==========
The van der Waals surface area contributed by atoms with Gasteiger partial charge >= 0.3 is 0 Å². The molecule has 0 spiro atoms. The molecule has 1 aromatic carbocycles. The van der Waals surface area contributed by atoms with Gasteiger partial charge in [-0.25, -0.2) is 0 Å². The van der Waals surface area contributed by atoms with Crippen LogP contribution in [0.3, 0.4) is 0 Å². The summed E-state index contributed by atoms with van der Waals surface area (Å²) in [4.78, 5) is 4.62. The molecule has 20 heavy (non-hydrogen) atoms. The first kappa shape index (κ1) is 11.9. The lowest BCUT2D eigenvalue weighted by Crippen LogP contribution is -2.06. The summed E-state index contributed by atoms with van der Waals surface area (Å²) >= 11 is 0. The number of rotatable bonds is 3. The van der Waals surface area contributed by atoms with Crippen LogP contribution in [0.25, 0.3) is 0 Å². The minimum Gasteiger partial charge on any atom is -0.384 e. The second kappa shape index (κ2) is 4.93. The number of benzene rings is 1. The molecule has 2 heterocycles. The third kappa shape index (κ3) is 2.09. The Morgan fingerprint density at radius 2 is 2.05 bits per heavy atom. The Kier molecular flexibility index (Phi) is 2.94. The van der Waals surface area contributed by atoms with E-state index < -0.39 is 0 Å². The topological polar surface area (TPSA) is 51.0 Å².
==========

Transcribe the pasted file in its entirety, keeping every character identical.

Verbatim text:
The van der Waals surface area contributed by atoms with Gasteiger partial charge >= 0.3 is 0 Å². The molecule has 0 spiro atoms. The molecule has 1 aromatic carbocycles. The van der Waals surface area contributed by atoms with Gasteiger partial charge in [-0.25, -0.2) is 0 Å². The van der Waals surface area contributed by atoms with Crippen LogP contribution in [0.3, 0.4) is 0 Å². The summed E-state index contributed by atoms with van der Waals surface area (Å²) in [4.78, 5) is 4.62. The molecule has 20 heavy (non-hydrogen) atoms. The first kappa shape index (κ1) is 11.9. The lowest BCUT2D eigenvalue weighted by Crippen LogP contribution is -2.06. The summed E-state index contributed by atoms with van der Waals surface area (Å²) >= 11 is 0. The number of rotatable bonds is 3. The van der Waals surface area contributed by atoms with Crippen LogP contribution in [0.25, 0.3) is 0 Å². The minimum Gasteiger partial charge on any atom is -0.384 e. The second kappa shape index (κ2) is 4.93. The number of benzene rings is 1. The molecule has 2 heterocycles. The third kappa shape index (κ3) is 2.09. The Morgan fingerprint density at radius 2 is 2.05 bits per heavy atom. The Kier molecular flexibility index (Phi) is 2.94. The van der Waals surface area contributed by atoms with E-state index < -0.39 is 0 Å². The topological polar surface area (TPSA) is 51.0 Å².